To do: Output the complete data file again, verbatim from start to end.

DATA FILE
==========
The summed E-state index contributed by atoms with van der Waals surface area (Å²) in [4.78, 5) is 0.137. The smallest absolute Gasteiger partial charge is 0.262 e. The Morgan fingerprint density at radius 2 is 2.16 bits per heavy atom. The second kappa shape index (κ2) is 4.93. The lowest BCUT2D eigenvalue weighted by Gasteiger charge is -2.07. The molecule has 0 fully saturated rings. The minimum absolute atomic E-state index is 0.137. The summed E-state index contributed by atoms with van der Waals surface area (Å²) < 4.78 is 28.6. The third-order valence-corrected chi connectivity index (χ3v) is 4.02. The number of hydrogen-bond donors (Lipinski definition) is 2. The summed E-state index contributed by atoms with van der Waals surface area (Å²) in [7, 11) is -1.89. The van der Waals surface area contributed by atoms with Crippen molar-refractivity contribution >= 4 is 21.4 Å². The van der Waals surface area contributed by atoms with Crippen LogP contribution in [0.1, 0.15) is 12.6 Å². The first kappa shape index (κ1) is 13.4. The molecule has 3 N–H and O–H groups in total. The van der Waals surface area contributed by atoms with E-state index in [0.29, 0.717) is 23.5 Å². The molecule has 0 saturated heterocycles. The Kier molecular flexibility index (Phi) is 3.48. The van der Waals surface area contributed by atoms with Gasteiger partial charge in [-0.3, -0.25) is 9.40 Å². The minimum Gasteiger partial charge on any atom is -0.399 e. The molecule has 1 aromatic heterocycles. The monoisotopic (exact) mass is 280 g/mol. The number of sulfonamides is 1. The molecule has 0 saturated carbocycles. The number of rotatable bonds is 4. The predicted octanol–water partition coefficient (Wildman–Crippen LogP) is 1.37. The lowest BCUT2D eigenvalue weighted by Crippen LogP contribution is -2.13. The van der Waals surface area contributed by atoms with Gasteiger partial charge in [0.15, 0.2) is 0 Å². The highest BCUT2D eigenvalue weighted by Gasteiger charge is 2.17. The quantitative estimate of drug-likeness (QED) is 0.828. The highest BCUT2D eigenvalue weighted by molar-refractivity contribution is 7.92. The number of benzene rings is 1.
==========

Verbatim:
The summed E-state index contributed by atoms with van der Waals surface area (Å²) in [4.78, 5) is 0.137. The smallest absolute Gasteiger partial charge is 0.262 e. The Morgan fingerprint density at radius 2 is 2.16 bits per heavy atom. The second kappa shape index (κ2) is 4.93. The lowest BCUT2D eigenvalue weighted by Gasteiger charge is -2.07. The molecule has 0 fully saturated rings. The minimum absolute atomic E-state index is 0.137. The summed E-state index contributed by atoms with van der Waals surface area (Å²) < 4.78 is 28.6. The third-order valence-corrected chi connectivity index (χ3v) is 4.02. The number of hydrogen-bond donors (Lipinski definition) is 2. The summed E-state index contributed by atoms with van der Waals surface area (Å²) in [7, 11) is -1.89. The van der Waals surface area contributed by atoms with Crippen molar-refractivity contribution >= 4 is 21.4 Å². The van der Waals surface area contributed by atoms with Crippen LogP contribution in [0.1, 0.15) is 12.6 Å². The first kappa shape index (κ1) is 13.4. The molecule has 3 N–H and O–H groups in total. The van der Waals surface area contributed by atoms with E-state index in [0.29, 0.717) is 23.5 Å². The molecule has 0 saturated heterocycles. The Kier molecular flexibility index (Phi) is 3.48. The van der Waals surface area contributed by atoms with Gasteiger partial charge in [-0.3, -0.25) is 9.40 Å². The minimum Gasteiger partial charge on any atom is -0.399 e. The molecule has 1 aromatic heterocycles. The monoisotopic (exact) mass is 280 g/mol. The number of sulfonamides is 1. The molecule has 0 saturated carbocycles. The number of rotatable bonds is 4. The predicted octanol–water partition coefficient (Wildman–Crippen LogP) is 1.37. The lowest BCUT2D eigenvalue weighted by Crippen LogP contribution is -2.13. The van der Waals surface area contributed by atoms with Gasteiger partial charge in [0.15, 0.2) is 0 Å². The highest BCUT2D eigenvalue weighted by Gasteiger charge is 2.17. The quantitative estimate of drug-likeness (QED) is 0.828. The highest BCUT2D eigenvalue weighted by molar-refractivity contribution is 7.92. The number of benzene rings is 1.